Monday, 19 August 2013
The Forty Foot And The Writer
My relationship with swimming is a somewhat chequered one. In the past, I've been fished out of the River Barrow by my friend's older brother, fished out of a public pool (ignominiously, by something resembling a giant tadpole net minus the net), laughed at for being very white (in Italy), and for running screaming from a lake in the Tirol (what? it was full of water snakes). This is why swimming in the Forty Foot, above, found me facing my fears, most of which were focused on what the name implies, i.e. the forty watery feet which would be below me.
But, as a wise woman once said, feel the fear and do it anyway. So, with dry mouth and stomach full of butterflies, I descended the concrete steps, fingers white-gripping the stainless steel rail, and entered the cool waters of the Irish Sea. "Can you still feel the bottom?" I asked my companion anxiously at five-second intervals - with all the unconcern of the wetsuited that he, un-be-wetsuited, could probably not feel his legs.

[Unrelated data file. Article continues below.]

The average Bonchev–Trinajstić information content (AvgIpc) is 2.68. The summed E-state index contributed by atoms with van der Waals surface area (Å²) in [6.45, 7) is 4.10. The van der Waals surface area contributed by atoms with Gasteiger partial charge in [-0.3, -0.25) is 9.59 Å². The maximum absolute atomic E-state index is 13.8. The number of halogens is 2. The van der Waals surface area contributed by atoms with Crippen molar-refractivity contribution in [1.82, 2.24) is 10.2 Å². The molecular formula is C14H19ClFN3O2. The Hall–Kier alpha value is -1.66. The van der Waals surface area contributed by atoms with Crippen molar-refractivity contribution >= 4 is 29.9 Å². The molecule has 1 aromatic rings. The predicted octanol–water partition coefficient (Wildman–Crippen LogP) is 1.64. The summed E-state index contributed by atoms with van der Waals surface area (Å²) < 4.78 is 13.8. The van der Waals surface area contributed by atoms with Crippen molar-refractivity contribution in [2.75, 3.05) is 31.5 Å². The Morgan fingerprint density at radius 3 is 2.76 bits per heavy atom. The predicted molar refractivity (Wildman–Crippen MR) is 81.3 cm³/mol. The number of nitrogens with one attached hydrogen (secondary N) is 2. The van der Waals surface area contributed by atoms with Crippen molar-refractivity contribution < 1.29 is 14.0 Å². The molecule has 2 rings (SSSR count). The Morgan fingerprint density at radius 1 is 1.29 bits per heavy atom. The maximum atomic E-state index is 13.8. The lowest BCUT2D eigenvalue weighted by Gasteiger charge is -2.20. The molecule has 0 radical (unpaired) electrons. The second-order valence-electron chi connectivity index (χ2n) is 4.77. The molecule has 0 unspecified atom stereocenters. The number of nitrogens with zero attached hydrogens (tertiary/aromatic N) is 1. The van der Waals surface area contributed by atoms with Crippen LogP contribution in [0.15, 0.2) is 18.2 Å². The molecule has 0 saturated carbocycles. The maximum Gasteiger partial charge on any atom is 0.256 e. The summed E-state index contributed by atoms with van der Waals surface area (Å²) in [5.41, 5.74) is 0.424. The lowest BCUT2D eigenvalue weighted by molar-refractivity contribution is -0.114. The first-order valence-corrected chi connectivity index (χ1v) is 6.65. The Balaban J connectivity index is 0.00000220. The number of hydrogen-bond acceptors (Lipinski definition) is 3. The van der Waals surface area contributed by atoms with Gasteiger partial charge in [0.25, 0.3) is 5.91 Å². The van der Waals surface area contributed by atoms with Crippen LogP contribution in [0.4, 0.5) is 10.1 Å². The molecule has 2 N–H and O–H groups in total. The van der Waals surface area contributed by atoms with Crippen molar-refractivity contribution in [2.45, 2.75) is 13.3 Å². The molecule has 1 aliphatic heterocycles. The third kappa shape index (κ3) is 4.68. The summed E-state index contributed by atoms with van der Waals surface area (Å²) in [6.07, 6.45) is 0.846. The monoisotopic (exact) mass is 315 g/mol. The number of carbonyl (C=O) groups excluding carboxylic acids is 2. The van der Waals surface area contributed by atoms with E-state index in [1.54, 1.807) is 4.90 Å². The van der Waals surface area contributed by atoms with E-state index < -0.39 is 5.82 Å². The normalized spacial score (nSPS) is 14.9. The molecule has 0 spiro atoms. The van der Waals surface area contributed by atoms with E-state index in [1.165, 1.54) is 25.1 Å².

Reader, I did it. Doggy-paddled in the forty foot, never more than a few meters from the steps, and probably only a few inches out of my depth.
But what lessons for the writer?
1. When you have come to the end of your first draft of a novel (or a novel-in-stories, as the case may be), and have set it aside, and during that set-aside period instead of painting the house or cleaning the house or feeding the children you get an idea for another novel, there may be nothing for it but to dive in. Otherwise you could find yourself engaged in daft personal challenges egged on by daft eighties self-help books.
2. Bad idea getting into the sea right beside the James Joyce Martello Tower which can't fail conjure the idea of wading into a sea of green snot.
3. Find better ways to describe the physical manifestations of fear. 'Dry mouth'? 'Stomach full of butterflies'? I mean, really.
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